It can happen in almost any sport. For Khyon Gillespie, it was football. He was 12 years old and already an up-and-coming football prodigy. His whole life revolved around the sport, along with his plans for the future. But an instant of twisting the wrong way in a game had left him with a torn ACL, or anterior cruciate ligament, one of the central ligaments that holds the knee together. Khyon was devastated.
“He was having nightmares about not playing and crying,” his mother, Nahkia, said. He knew of professional football players who were permanently sidelined by a torn ACL, and he thought his dream of being a football player was over. Until recently, it would have been.
A torn ACL can’t simply be sewn back together again; it has to be replaced with other tendon or ligament tissue. The surgeon drills vertical holes into the ends of the patient’s femur and tibia, feeds the new tendon into those holes, and anchors each end with screws.
That’s the adult approach, but it cannot be used in young children, especially those in early adolescence, as their skeletons are still growing. Each young bone has a growth plate at its end that generates new bone tissue until it hardens into bone itself as the body stops growing.
Growth Plate Concerns
According to Carl Nissen, MD, a sports medicine surgeon at Connecticut Children’s Elite Sports Medicine, athletes who have two or more years of growth left require a different approach.
“Damage to the growth plates can result in leg-length discrepancies or other deformities,” Dr. Nissen explained. “In some cases, one side of the leg may stop growing while the other continues to grow, resulting in a crooked leg.”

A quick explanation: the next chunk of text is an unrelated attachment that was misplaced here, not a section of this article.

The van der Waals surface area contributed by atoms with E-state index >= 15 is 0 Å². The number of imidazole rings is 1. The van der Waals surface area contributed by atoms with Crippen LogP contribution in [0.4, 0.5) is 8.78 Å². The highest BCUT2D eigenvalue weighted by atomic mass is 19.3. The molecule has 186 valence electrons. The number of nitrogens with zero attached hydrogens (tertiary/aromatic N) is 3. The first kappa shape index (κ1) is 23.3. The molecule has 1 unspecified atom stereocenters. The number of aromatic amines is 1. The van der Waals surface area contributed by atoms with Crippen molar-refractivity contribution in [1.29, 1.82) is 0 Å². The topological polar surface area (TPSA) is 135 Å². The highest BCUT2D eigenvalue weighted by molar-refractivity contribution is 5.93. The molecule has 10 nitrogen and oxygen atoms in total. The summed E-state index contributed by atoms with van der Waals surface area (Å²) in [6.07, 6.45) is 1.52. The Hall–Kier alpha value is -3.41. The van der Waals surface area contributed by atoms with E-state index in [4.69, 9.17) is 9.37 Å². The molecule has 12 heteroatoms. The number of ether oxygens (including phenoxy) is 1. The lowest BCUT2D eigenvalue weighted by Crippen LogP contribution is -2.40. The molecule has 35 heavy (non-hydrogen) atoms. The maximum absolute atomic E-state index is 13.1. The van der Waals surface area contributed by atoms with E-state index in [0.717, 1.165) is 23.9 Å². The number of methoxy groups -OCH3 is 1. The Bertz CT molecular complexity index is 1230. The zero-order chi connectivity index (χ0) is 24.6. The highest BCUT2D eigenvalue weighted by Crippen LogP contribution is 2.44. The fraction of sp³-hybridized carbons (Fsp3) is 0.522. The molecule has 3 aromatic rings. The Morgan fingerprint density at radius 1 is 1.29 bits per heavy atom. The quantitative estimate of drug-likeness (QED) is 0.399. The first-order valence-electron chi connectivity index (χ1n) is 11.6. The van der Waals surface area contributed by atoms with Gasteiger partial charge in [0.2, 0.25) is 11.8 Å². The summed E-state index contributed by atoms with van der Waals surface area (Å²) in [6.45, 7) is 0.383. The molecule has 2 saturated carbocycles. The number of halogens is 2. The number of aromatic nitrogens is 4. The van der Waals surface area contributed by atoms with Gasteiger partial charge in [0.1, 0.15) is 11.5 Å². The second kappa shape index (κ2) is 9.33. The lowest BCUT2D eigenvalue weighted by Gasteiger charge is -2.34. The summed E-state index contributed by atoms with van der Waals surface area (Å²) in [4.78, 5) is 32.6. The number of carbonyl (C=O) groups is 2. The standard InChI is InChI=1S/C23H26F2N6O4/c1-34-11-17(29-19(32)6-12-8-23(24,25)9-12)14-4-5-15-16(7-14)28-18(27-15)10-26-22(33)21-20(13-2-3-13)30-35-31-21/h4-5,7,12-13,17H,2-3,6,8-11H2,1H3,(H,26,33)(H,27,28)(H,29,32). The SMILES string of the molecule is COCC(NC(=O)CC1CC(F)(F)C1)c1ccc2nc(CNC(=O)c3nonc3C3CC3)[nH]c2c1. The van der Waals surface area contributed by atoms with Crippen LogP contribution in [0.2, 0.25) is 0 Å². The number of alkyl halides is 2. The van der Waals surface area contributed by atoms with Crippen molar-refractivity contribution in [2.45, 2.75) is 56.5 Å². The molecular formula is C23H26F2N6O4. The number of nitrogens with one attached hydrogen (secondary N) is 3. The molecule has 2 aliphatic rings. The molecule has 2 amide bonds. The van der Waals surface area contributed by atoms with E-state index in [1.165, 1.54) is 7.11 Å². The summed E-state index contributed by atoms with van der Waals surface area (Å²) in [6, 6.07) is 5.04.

Because of that risk, the traditional approach to younger patients with a torn ACL was to have them wear a brace and refrain from sports until their skeletons were finished growing and they could safely have the surgery. For Khyon, there would be no way to take three or four years off of football and expect a career.
But surgeons at Connecticut Children’s Elite Sports Medicine had an option for him: a relatively new surgical technique called physeal-sparing ACL reconstruction. There are a number of different versions of this technique, corresponding to different stages of bone growth. First, orthopedic surgeon Matthew Milewski, MD, removed the torn ligament and then harvested part of Khyon’s hamstring tendon to replace it. He wrapped the tendon around itself several times, like braiding a rope for extra strength, then he inserted it into holes carefully drilled above Khyon’s growth plate, and the tendon was passed across the protected area and secured.
Physeal-sparing techniques are still relatively new, having developed over the past five or 10 years, and in some parts of the country are not widely used. That’s partly because it requires extra training and skills, and it involves more of an investment in following patients long term.
In Khyon’s case, following him is an exciting process. Now 17, he is entering his senior year at Capital Preparatory Magnet School in Hartford and is a running back for the school’s football team. Last season, he scored 25 touchdowns and had 1,750 yards rushing, more than 10 times the national average—an astonishing accomplishment for an appreciative young man.
“The operation didn’t just heal me,” Khyon said. “It made me better, stronger and faster.”
For more information or to contact our care professionals, please visit the Division of Orthopedics at Connecticut Children’s Medical Center’s webpage.